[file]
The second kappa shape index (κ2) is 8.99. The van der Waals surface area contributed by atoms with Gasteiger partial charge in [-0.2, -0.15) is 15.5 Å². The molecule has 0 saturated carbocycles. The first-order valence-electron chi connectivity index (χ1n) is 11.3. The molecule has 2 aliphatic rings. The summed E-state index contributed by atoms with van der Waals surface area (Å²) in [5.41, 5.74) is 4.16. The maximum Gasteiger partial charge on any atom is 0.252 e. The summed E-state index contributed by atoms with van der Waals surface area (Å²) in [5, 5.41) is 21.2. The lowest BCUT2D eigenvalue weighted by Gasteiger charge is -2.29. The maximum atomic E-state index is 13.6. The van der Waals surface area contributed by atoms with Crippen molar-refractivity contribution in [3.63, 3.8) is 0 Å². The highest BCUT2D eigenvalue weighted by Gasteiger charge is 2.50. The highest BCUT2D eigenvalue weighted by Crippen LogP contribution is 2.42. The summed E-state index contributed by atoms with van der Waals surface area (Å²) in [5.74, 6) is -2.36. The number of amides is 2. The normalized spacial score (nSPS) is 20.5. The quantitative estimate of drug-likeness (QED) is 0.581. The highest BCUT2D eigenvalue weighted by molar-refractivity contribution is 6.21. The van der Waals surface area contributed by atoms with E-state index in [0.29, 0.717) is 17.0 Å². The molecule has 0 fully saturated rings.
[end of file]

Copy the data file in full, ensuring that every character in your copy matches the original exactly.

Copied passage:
The second kappa shape index (κ2) is 8.99. The van der Waals surface area contributed by atoms with Gasteiger partial charge in [-0.2, -0.15) is 15.5 Å². The molecule has 0 saturated carbocycles. The first-order valence-electron chi connectivity index (χ1n) is 11.3. The molecule has 2 aliphatic rings. The summed E-state index contributed by atoms with van der Waals surface area (Å²) in [5.41, 5.74) is 4.16. The maximum Gasteiger partial charge on any atom is 0.252 e. The summed E-state index contributed by atoms with van der Waals surface area (Å²) in [5, 5.41) is 21.2. The lowest BCUT2D eigenvalue weighted by Gasteiger charge is -2.29. The maximum atomic E-state index is 13.6. The van der Waals surface area contributed by atoms with Crippen molar-refractivity contribution in [3.63, 3.8) is 0 Å². The highest BCUT2D eigenvalue weighted by Gasteiger charge is 2.50. The highest BCUT2D eigenvalue weighted by Crippen LogP contribution is 2.42. The summed E-state index contributed by atoms with van der Waals surface area (Å²) in [5.74, 6) is -2.36. The number of amides is 2. The normalized spacial score (nSPS) is 20.5. The quantitative estimate of drug-likeness (QED) is 0.581. The highest BCUT2D eigenvalue weighted by molar-refractivity contribution is 6.21. The van der Waals surface area contributed by atoms with E-state index in [0.29, 0.717) is 17.0 Å². The molecule has 0 fully saturated rings.